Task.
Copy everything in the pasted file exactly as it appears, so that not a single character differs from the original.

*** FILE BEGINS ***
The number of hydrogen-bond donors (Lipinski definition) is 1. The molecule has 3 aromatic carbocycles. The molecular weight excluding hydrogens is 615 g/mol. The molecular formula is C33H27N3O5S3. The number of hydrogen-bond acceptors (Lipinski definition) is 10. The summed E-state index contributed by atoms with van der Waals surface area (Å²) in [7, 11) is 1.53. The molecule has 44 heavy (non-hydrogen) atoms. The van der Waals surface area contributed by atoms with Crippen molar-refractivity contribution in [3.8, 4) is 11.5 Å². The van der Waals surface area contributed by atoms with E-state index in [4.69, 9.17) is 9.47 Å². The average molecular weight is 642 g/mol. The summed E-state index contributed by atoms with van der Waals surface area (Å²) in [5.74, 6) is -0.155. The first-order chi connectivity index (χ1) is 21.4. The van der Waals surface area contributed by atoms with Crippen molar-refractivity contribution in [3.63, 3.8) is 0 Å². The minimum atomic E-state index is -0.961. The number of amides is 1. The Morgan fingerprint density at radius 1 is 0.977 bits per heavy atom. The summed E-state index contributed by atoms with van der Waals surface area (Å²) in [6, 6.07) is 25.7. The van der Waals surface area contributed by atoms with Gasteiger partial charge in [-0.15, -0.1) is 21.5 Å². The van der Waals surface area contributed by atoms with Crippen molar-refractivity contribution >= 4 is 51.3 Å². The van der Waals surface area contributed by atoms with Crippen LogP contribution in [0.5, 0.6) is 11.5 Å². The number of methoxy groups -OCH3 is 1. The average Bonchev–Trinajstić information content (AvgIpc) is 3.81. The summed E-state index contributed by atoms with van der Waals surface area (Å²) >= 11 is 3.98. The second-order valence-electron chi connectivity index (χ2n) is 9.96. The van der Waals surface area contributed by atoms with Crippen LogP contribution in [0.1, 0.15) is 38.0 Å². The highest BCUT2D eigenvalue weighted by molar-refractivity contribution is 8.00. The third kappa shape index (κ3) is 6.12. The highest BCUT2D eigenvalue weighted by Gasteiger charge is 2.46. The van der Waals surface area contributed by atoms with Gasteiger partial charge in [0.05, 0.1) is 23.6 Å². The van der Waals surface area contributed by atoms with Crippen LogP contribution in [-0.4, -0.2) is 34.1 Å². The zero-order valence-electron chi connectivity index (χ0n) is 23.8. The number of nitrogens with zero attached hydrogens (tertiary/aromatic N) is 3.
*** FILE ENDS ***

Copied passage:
The number of hydrogen-bond donors (Lipinski definition) is 1. The molecule has 3 aromatic carbocycles. The molecular weight excluding hydrogens is 615 g/mol. The molecular formula is C33H27N3O5S3. The number of hydrogen-bond acceptors (Lipinski definition) is 10. The summed E-state index contributed by atoms with van der Waals surface area (Å²) in [7, 11) is 1.53. The molecule has 44 heavy (non-hydrogen) atoms. The van der Waals surface area contributed by atoms with Crippen molar-refractivity contribution in [3.8, 4) is 11.5 Å². The van der Waals surface area contributed by atoms with E-state index in [4.69, 9.17) is 9.47 Å². The average molecular weight is 642 g/mol. The summed E-state index contributed by atoms with van der Waals surface area (Å²) in [5.74, 6) is -0.155. The first-order chi connectivity index (χ1) is 21.4. The van der Waals surface area contributed by atoms with Crippen molar-refractivity contribution in [3.63, 3.8) is 0 Å². The minimum atomic E-state index is -0.961. The number of amides is 1. The Morgan fingerprint density at radius 1 is 0.977 bits per heavy atom. The summed E-state index contributed by atoms with van der Waals surface area (Å²) in [6, 6.07) is 25.7. The van der Waals surface area contributed by atoms with Gasteiger partial charge in [-0.15, -0.1) is 21.5 Å². The van der Waals surface area contributed by atoms with Crippen molar-refractivity contribution >= 4 is 51.3 Å². The van der Waals surface area contributed by atoms with Crippen LogP contribution in [0.5, 0.6) is 11.5 Å². The number of methoxy groups -OCH3 is 1. The average Bonchev–Trinajstić information content (AvgIpc) is 3.81. The summed E-state index contributed by atoms with van der Waals surface area (Å²) >= 11 is 3.98. The second-order valence-electron chi connectivity index (χ2n) is 9.96. The van der Waals surface area contributed by atoms with Crippen LogP contribution in [0.1, 0.15) is 38.0 Å². The highest BCUT2D eigenvalue weighted by molar-refractivity contribution is 8.00. The third kappa shape index (κ3) is 6.12. The highest BCUT2D eigenvalue weighted by Gasteiger charge is 2.46. The van der Waals surface area contributed by atoms with Gasteiger partial charge in [0.05, 0.1) is 23.6 Å². The van der Waals surface area contributed by atoms with Crippen LogP contribution in [-0.4, -0.2) is 34.1 Å². The zero-order valence-electron chi connectivity index (χ0n) is 23.8. The number of nitrogens with zero attached hydrogens (tertiary/aromatic N) is 3.